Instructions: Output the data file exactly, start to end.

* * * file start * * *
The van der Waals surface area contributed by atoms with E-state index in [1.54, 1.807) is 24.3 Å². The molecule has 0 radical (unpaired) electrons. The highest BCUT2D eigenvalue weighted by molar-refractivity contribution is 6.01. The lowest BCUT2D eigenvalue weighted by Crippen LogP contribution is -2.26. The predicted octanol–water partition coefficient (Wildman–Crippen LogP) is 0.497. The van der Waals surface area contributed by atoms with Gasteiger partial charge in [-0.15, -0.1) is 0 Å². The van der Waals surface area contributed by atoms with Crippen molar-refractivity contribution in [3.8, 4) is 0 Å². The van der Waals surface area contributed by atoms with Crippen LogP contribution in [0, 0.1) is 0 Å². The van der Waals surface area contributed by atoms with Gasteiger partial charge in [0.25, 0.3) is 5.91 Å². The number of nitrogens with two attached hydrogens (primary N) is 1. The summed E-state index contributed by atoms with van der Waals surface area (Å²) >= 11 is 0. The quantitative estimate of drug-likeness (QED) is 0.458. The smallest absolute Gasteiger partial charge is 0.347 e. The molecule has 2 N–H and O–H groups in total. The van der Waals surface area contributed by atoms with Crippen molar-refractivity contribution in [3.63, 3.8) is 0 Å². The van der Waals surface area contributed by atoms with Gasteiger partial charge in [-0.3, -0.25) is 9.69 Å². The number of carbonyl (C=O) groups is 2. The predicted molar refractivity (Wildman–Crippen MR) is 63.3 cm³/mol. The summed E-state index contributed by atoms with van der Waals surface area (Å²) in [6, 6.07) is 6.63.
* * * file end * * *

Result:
The van der Waals surface area contributed by atoms with E-state index in [1.54, 1.807) is 24.3 Å². The molecule has 0 radical (unpaired) electrons. The highest BCUT2D eigenvalue weighted by molar-refractivity contribution is 6.01. The lowest BCUT2D eigenvalue weighted by Crippen LogP contribution is -2.26. The predicted octanol–water partition coefficient (Wildman–Crippen LogP) is 0.497. The van der Waals surface area contributed by atoms with Gasteiger partial charge in [-0.15, -0.1) is 0 Å². The van der Waals surface area contributed by atoms with Crippen molar-refractivity contribution in [3.8, 4) is 0 Å². The van der Waals surface area contributed by atoms with Crippen LogP contribution in [0, 0.1) is 0 Å². The van der Waals surface area contributed by atoms with Gasteiger partial charge in [0.25, 0.3) is 5.91 Å². The number of nitrogens with two attached hydrogens (primary N) is 1. The summed E-state index contributed by atoms with van der Waals surface area (Å²) >= 11 is 0. The quantitative estimate of drug-likeness (QED) is 0.458. The smallest absolute Gasteiger partial charge is 0.347 e. The molecule has 2 N–H and O–H groups in total. The van der Waals surface area contributed by atoms with Crippen molar-refractivity contribution in [3.63, 3.8) is 0 Å². The van der Waals surface area contributed by atoms with Gasteiger partial charge in [-0.3, -0.25) is 9.69 Å². The number of carbonyl (C=O) groups is 2. The predicted molar refractivity (Wildman–Crippen MR) is 63.3 cm³/mol. The summed E-state index contributed by atoms with van der Waals surface area (Å²) in [6, 6.07) is 6.63.